This isn’t just another departure memo. This is a guide, an illustrated guide to exactly how a person can go from “I make $160,000 or more a year doing something I spent three years training to do” to “screw it, I’m outta here.”
This lawyer/artist went to a top-six law school, she worked at a top Biglaw firm, and now she’s leaving to pursue her considerable artistic talent. You can check out her departure memo below. Everybody who has thought about quitting or actually quit Biglaw will have a panel that speaks to them. My favorite is when her parents tell her, “You could do Art Law!” Because when you are quitting, calls with mommy and daddy are awesome.
Congratulations to this woman. It gets better, folks.
On Monday, we noted the surprising news of a young partner leaving Wachtell Lipton to start his own boutique firm. Given the rarity of partner departures from the super-lucrative Wachtell, my colleague Staci Zaretsky described the news as “basically like seeing a unicorn.”
Why did Jeremy Goldstein, a 40-year-old partner in the firm’s executive-compensation practice, leave WLRK? The American Lawyer piece about Goldstein’s move painted a happy picture of a lawyer striking out on his own to be more entrepreneurial and to run his own business.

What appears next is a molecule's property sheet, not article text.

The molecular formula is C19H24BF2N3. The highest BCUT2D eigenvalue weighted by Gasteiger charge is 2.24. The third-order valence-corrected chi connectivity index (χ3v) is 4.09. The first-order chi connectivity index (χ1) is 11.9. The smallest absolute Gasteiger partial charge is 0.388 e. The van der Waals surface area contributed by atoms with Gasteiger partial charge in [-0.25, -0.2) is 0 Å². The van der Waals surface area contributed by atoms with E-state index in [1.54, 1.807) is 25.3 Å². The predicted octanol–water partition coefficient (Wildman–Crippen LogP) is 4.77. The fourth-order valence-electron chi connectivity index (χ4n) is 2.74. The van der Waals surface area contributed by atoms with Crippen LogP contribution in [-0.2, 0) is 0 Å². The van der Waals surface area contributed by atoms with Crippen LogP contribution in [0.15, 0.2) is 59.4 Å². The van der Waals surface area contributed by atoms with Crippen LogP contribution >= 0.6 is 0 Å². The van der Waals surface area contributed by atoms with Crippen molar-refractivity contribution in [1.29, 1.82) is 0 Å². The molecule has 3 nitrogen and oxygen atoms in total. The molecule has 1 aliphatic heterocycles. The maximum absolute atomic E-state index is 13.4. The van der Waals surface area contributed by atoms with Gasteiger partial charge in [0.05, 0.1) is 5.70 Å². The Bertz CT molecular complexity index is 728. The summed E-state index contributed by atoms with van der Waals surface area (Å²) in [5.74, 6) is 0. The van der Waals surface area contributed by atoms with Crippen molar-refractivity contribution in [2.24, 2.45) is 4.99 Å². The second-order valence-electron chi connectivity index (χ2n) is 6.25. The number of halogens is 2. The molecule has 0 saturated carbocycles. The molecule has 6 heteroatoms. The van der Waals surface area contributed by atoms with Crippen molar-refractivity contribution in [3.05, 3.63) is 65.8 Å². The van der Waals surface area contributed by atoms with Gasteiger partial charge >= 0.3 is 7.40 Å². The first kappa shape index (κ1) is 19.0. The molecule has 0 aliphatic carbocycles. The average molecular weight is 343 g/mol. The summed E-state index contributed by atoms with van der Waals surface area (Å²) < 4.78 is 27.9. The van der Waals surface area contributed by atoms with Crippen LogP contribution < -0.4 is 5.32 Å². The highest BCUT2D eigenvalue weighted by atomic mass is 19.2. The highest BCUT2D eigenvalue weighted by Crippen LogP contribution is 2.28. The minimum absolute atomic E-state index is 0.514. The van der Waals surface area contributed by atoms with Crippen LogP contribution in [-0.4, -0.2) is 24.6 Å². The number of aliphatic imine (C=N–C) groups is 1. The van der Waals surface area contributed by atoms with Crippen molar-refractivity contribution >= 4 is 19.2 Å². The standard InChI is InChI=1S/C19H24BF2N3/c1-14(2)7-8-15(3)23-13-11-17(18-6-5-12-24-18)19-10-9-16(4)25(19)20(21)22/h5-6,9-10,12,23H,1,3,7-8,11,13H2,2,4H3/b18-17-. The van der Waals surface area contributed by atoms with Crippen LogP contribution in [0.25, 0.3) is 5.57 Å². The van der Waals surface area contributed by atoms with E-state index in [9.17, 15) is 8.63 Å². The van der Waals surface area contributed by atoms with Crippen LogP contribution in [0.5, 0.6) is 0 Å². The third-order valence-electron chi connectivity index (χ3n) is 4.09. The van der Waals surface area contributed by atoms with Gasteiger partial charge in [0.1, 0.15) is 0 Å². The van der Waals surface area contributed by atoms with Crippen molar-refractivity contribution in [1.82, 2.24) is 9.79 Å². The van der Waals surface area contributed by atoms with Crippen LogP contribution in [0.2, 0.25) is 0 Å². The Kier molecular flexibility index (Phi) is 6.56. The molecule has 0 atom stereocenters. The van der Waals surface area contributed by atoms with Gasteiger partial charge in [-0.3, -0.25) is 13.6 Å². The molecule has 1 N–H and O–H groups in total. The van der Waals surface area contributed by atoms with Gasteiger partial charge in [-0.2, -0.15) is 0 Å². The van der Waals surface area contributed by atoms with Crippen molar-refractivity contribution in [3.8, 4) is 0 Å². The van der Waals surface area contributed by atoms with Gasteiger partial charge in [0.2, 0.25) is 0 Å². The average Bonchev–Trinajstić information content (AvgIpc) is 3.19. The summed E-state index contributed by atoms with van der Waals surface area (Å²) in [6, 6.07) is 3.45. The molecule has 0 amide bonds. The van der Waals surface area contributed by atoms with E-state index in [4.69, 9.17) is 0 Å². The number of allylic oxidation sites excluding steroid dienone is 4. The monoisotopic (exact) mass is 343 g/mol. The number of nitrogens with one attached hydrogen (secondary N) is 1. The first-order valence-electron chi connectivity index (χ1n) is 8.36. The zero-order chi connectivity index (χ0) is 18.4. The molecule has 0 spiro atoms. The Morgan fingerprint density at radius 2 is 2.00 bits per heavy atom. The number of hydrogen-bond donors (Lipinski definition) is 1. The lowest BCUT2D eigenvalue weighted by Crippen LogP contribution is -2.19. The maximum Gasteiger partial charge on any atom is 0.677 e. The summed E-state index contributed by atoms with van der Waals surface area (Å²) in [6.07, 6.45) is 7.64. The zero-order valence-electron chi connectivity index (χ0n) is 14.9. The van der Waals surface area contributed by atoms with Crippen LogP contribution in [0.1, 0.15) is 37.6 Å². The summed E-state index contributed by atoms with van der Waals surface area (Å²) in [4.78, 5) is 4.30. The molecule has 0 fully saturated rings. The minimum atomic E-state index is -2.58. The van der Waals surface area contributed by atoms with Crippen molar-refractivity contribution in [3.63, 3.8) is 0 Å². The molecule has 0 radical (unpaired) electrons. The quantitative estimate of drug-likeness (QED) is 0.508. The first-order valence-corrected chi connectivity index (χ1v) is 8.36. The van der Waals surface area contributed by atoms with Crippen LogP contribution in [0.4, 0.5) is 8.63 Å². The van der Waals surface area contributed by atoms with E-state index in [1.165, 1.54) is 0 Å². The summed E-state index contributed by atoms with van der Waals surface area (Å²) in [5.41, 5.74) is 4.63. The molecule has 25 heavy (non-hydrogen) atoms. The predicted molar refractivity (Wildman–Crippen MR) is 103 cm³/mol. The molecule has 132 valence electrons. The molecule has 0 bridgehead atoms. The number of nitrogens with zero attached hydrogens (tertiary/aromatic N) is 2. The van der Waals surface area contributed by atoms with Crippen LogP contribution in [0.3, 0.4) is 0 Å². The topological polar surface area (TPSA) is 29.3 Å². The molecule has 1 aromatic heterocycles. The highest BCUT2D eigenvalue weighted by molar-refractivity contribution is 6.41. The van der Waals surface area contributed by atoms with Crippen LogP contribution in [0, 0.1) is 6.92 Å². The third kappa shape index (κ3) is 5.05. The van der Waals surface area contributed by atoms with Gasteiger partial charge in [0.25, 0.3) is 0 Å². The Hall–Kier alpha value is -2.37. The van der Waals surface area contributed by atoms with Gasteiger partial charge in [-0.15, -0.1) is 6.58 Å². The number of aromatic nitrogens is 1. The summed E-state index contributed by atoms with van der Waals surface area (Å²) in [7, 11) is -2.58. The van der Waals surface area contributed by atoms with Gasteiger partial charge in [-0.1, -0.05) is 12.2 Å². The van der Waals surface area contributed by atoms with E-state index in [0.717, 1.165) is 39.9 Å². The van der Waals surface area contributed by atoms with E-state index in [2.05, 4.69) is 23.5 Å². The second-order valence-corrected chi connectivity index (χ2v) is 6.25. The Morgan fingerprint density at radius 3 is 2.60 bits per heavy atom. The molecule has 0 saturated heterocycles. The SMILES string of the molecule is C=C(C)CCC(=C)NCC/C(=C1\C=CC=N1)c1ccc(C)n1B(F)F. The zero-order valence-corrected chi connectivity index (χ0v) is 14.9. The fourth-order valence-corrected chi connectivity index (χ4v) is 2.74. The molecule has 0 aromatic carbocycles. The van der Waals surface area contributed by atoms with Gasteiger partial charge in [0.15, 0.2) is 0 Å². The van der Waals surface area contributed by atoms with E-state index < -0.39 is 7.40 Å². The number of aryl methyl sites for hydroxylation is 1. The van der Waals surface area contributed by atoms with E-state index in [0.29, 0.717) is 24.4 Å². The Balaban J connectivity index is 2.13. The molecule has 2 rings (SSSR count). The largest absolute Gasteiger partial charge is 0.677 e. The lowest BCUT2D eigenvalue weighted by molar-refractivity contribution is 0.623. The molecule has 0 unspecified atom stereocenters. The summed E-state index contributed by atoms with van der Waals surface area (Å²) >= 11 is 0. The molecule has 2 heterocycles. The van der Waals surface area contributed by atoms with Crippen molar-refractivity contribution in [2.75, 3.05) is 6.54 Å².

But we wonder if there’s more to this story than meets the eye….
Here at Above the Law, we love ourselves a good departure memo. If a great one makes its way into your inbox, please feel free to send our way.
People write departure memos so they can frame their farewells — explain why they’re leaving, provide their new contact information, and thank the people who need to be thanked. But what about if a partner — a managing partner, no less, and one involved in a summer associate scandal from a few years ago — just quits without explanation?
In that case, the remaining members of management write her departure memo for her. And oh what a departure memo….